It's an album that wrestled triumph away from the jaws of disaster. So desperate were Atlantic Records for AC/DC to live up to label's commercial expectations, they almost coerced the band into covering Spencer Davis Group’s 1966 hit Gimme Some Lovin’.
Band leader Malcolm Young refused to be bullied, and instead fired producer Eddie Kramer, who'd worked with everyone from Jimi Hendrix to Led Zeppelin and Kiss, and had exactly the kind of Midas touch with rock music Atlantic hoped would spirit the band into the chart.
Hired to replace Kramer was the South African Robert ‘Mutt’ Lange, whose previous most successful production was The Boomtown Rats' 1978 hit Rat Trap. On paper it didn't look like a perfect match, but the result was immense. AC/DC never lacked energy or aggression, but Highway To Hell pulled off something of a miracle: it applied a commercial sheen to the band's sound without pulling any of those heart-stopping punches. And it went on to become the band's first million-selling album.
Below, musicians from across the rock world pick some of their favourite songs from Highway To Hell.
Girls Got Rhythm
Jimmy Chamberlin, Smashing Pumpkins: “This song is the whole package. The riff, the pacing, and the driving groove (Phil Rudd!), add up to an explosive track two. AC/DC’s pocket reigns supreme in rock'n'roll.
"The way the vocal sits with the rhythm section is so tight. Both Bon and Brian had that incredible vocal pocket that really drives the band rhythmically. For me, it’s a big part of what sets AC/DC apart from everyone else"
Highway To Hell
Britt Daniel, Spoon: “Highway to Hell is the first record where they broke away from their brother George’s production to work with Mutt Lange, sometimes to great affect and sometimes not so much. I miss some of the raucousness that they set aside on this record — the new sound came into full focus on Back In Black.
"You can really hear Mutt’s influence on songs like Touch Too Much, where Mutt himself sings harmonies to Bon Scott’s lead vocal, coming up with a sound that no other AC/DC record had had before; what it really sounds like is a Mutt-produced Def Leppard record from maybe three or four years later.
"But my favourite song on the record must be Highway To Hell with that amazing spacious riff. There’s gotta be some John Fogerty in this song, right? Always felt like it to me"
Get It Hot
Murray Macleod, The XCERTS: “I think Get It Hot might be one of my all time favourite AC/DC songs. It's got a real late 70s Status Quo feel to it and it's basically the sound of summer, in my mind at least.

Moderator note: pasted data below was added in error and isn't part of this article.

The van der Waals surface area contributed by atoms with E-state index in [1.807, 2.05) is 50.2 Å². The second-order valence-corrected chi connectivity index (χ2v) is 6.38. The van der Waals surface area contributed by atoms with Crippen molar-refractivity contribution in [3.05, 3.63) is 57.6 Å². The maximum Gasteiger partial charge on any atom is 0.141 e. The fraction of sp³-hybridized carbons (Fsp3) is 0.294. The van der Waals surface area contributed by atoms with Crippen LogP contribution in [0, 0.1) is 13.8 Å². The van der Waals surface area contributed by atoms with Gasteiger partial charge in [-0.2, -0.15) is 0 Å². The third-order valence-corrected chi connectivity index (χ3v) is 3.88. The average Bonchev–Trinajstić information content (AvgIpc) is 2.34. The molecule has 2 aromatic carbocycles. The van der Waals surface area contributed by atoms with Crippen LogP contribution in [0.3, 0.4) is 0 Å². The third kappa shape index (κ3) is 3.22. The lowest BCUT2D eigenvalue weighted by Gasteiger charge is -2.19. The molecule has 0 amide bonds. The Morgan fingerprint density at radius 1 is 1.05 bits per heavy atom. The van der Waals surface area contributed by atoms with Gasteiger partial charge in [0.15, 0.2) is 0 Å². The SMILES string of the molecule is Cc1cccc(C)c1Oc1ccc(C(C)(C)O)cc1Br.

"Nobody's playing Manilow, nobody's playing soul and no one's playing hard to get, just a good old rock'n'roll"; now if those words don't put a shit-eating grin on your face, there is no hope for rock'n'roll and there is no hope for you."
Girls Got Rhythm
Jesse Hughes, Eagles of Death Metal: "The fact that there is a Highway to Hell and a Stairway to Heaven says a lot about anticipated traffic numbers. And while that may be AC/DC’s sixth studio album, it was the first to really catapult them into my sights, and the track that did it for me was Girls Got Rhythm.
"For a horny desert teen, that song painted an image of dirty rock‘n’roll, and rock chicks like no other at that time. It created a fantasy, a credo, a philosophy, a way of life, a boogie-woogie that I still walk and talk and live today.
“Love me till I'm legless… Aching and sore… Enough to stop a freight train... Or start the Third World War. No doubt about it, can’t live without it. The girl’s got rhythm. She’s got the backseat rhythm."
Touch Too Much
Grant Nicholas, Feeder: “I first discovered AC/DC when i was around 11 or 12 years old and used to try and cover Touch Too Much in my school and local bands. My first proper guitar was a Gibson SG inspired by Angus Youth, the master of entertainment and great guitar licks.
"Malcom Young was also such a great rhythm guitarist. Holding it all together with that pounding drum and bass groove. There are not many people who won’t feel the urge to air guitar and drum to an AC/DC song after a few beers. Classic and timeless good time rock n’ roll."
Highway To Hell
Dan Hawkins, The Darkness: “I am a big fan of Malcolm Young. My dad was a builder and I used to work with him from a very early age, so I have been hitting things really hard and repetitively for as long as I can remember. I think that's why I fell in love with his guitar playing as that pretty much sums it up!
"There's not a lot to this song musically, but there's something about the groove and the attitude that is everything I love about rock'n'roll. They don't make them like this anymore. Turn it up and get fucked up - or vice versa!"
Highway To Hell
Barns Courtney: "Unashamedly, unapologetically Highway To Hell. It’s the best tune. I know it, the band knew it, it’s the title track of the record for a reason. Everyone’s gonna be cool and pretend that’s not their favourite track on this album and they’re all fuckin' liars!
"The first time I heard this song, it was being screamed out of a window by two valley girls in a four-door convertible, and it blew my goddamn mind! Set my prepubescent bones on fire! For the kid that went to catholic school and wasn’t allowed to play Golden Eye, it was everything. And it still is."